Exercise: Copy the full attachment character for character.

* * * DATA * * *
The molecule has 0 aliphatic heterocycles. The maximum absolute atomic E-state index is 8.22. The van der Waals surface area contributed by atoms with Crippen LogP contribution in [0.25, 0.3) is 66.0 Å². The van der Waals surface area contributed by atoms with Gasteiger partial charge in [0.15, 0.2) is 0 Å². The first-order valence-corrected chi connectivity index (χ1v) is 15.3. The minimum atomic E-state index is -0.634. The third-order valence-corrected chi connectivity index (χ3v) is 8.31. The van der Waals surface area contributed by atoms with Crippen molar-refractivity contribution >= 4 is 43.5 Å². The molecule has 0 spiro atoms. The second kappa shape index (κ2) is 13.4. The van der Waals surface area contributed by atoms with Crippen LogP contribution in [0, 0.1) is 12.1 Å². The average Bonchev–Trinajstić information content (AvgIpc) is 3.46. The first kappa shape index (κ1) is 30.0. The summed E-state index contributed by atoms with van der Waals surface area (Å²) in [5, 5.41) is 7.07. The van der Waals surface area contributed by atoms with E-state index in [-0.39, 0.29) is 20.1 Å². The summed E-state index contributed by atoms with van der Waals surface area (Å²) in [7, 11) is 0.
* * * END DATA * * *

The molecule has 0 aliphatic heterocycles. The maximum absolute atomic E-state index is 8.22. The van der Waals surface area contributed by atoms with Crippen LogP contribution in [0.25, 0.3) is 66.0 Å². The van der Waals surface area contributed by atoms with Gasteiger partial charge in [0.15, 0.2) is 0 Å². The first-order valence-corrected chi connectivity index (χ1v) is 15.3. The minimum atomic E-state index is -0.634. The third-order valence-corrected chi connectivity index (χ3v) is 8.31. The van der Waals surface area contributed by atoms with Crippen molar-refractivity contribution >= 4 is 43.5 Å². The molecule has 0 spiro atoms. The second kappa shape index (κ2) is 13.4. The van der Waals surface area contributed by atoms with Crippen LogP contribution in [0, 0.1) is 12.1 Å². The average Bonchev–Trinajstić information content (AvgIpc) is 3.46. The first kappa shape index (κ1) is 30.0. The summed E-state index contributed by atoms with van der Waals surface area (Å²) in [5, 5.41) is 7.07. The van der Waals surface area contributed by atoms with E-state index in [-0.39, 0.29) is 20.1 Å². The summed E-state index contributed by atoms with van der Waals surface area (Å²) in [7, 11) is 0.